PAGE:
Object Title

Hanger and scabbard

Hanger and scabbard

Date

1770-1780

Object Number

IX.855

Provenance

Purchased from the Beriah Botfield collection at Norton Hall, Northamptonshire, with the aid of the National Art Collections Fund, 1942 (Norton Hall No. 344).

Physical Description

Silver hilt consisting of lion's head pommel, quillons: the front quillon connected to the pommel by a double chain of silver. The quillon block has military trophies on each side (CHK) and the quillon terminals are in the form of shells. The quillons bear the London Assay mark and the date-letter (T) for 1774-75 and the initials W.K. (for William Kinman). Writhen ivory grip.


Slightly curved, single-edged blade with a false edge fort the last XX in (XX cm) and a vestigial ricasso. Two fullers rise beyond the ricasso (CHK); the narrower, by the back, extends to the start of the false edge; the other, broader fuller extends the full length. The blade is lightly etched on each face with the Royal monogram G.R. (CHK)


Black leather scabbard with silver top and mid-locket, each nsupporting a loose ring, and a chape. The top locket is embossed out side with a muilitary trophy; the mid-locket and chape are deorated on both sides with folite chasing.

Dimensions

Dimensions: Sword: overall length: 802 mm (31.6 in), blade length: 641 mm (25.25 in), Scabbard: length: 661 mm (26 in) Weight: Sword: 0 lb 15 oz, Scabbard: 0 lb 3 oz

Inscriptions and Marks

See under 'Description' (TO BE MOVED).

Associations

Bibliographic References

C. Blair, European and American Arms, c.1100-1850, London, 1962, Pl. 164.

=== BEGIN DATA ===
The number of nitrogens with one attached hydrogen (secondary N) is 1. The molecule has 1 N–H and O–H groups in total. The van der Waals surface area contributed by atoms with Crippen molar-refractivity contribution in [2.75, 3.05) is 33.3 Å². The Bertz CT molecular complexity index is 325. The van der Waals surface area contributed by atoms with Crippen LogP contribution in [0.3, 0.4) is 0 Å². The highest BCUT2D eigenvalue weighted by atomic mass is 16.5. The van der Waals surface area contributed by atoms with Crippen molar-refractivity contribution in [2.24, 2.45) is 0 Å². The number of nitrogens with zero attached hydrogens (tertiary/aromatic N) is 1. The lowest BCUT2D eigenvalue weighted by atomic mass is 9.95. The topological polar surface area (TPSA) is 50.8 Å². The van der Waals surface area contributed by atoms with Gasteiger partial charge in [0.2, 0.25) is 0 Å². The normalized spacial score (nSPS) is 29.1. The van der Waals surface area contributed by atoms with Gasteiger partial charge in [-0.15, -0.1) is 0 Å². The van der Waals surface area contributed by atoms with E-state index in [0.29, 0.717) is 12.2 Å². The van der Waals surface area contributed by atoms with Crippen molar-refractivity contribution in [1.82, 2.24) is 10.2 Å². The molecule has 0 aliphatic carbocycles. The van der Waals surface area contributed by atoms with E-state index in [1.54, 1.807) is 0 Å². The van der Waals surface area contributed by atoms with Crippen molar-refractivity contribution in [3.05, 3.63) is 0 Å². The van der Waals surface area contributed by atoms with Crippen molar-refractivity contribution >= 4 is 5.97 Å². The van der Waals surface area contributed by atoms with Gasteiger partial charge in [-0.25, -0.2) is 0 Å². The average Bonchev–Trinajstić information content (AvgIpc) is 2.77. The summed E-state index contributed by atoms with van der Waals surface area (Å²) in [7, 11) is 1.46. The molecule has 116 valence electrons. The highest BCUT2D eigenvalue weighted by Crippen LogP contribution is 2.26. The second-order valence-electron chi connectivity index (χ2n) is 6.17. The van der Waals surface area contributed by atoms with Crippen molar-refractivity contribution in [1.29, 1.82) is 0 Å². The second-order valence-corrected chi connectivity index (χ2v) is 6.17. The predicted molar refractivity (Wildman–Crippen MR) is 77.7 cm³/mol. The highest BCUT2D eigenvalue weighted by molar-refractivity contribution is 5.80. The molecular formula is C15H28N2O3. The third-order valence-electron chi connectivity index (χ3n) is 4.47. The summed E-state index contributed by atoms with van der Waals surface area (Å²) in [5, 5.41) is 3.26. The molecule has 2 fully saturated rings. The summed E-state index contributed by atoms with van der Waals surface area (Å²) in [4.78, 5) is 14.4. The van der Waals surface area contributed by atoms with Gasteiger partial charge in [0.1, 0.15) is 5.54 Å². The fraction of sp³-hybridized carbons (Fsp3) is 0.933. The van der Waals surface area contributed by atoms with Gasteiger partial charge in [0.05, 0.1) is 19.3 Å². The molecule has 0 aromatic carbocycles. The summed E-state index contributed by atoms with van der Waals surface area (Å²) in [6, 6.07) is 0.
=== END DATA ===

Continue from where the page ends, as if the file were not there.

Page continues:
L Southwick, 'Some silver-hilted swords by London makers in the Royal Armouries', Royal Armouries Yearbook, 6, 2001, pp. 32-54, at p. 47. NOT YET EXTRACTED.

Notes

William Kinman (1728-1806 or later) 'was the most prominent manufacturer of all types of silver-mounted swords in the second half of the 18th century, of which many (dated between about 1760 and 1790) have survived.' (Southwick 2001). He operated from several addresses in the City London. Acording to Southwick no sword after 1790 is apparently struck with Kinman's mark and records suggest he may have moved to Bloomsbury (for this and further details see L. Southwick, 'London silver-hilted swords..., Leeds, Royal armouries, 2001: 159-160). See also A.G. Grimwde, 'London Goldsmiths 1697-1837, their Marks and Lives,', pp.226-7, 408, 572.
Other hilts by William Kinman in the Royal Armouries are: IX.1249 (hanger), IX.2153 (hanger), IX.2645 (an officer's (cavalry?) sword) and IX.3782 (a small-sword). On basis of comparison with mark on IX.2153 L. Southwick (examination 15/07/99) suggested that IX.1034 might also be marked with Kinman's mark under the washer.